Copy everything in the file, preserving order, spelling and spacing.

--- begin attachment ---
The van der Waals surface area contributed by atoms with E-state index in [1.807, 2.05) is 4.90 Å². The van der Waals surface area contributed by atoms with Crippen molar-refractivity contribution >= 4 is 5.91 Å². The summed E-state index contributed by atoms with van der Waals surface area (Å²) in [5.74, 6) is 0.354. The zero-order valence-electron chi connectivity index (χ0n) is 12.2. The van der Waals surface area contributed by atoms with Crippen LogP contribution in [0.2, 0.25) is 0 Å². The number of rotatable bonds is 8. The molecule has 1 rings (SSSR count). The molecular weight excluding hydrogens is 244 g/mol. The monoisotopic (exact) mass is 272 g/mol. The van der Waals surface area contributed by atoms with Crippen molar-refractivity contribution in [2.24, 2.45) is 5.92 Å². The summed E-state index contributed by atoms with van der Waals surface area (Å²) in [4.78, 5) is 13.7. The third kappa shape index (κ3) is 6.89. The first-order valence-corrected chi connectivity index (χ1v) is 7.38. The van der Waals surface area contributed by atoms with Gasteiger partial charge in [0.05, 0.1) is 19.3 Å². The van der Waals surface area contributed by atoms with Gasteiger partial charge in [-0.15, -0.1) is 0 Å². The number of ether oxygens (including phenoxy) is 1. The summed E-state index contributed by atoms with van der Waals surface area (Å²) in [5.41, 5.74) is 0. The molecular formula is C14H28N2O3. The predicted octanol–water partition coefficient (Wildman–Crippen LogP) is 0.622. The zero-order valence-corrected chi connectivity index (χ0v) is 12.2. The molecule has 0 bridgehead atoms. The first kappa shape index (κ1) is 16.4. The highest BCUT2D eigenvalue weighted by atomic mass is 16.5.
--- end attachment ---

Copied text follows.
The van der Waals surface area contributed by atoms with E-state index in [1.807, 2.05) is 4.90 Å². The van der Waals surface area contributed by atoms with Crippen molar-refractivity contribution >= 4 is 5.91 Å². The summed E-state index contributed by atoms with van der Waals surface area (Å²) in [5.74, 6) is 0.354. The zero-order valence-electron chi connectivity index (χ0n) is 12.2. The van der Waals surface area contributed by atoms with Crippen LogP contribution in [0.2, 0.25) is 0 Å². The number of rotatable bonds is 8. The molecule has 1 rings (SSSR count). The molecular weight excluding hydrogens is 244 g/mol. The monoisotopic (exact) mass is 272 g/mol. The van der Waals surface area contributed by atoms with Crippen molar-refractivity contribution in [2.24, 2.45) is 5.92 Å². The summed E-state index contributed by atoms with van der Waals surface area (Å²) in [4.78, 5) is 13.7. The third kappa shape index (κ3) is 6.89. The first-order valence-corrected chi connectivity index (χ1v) is 7.38. The van der Waals surface area contributed by atoms with Gasteiger partial charge in [0.05, 0.1) is 19.3 Å². The van der Waals surface area contributed by atoms with Gasteiger partial charge in [-0.15, -0.1) is 0 Å². The number of ether oxygens (including phenoxy) is 1. The summed E-state index contributed by atoms with van der Waals surface area (Å²) in [5.41, 5.74) is 0. The molecular formula is C14H28N2O3. The predicted octanol–water partition coefficient (Wildman–Crippen LogP) is 0.622. The zero-order valence-corrected chi connectivity index (χ0v) is 12.2. The molecule has 0 bridgehead atoms. The first kappa shape index (κ1) is 16.4. The highest BCUT2D eigenvalue weighted by atomic mass is 16.5.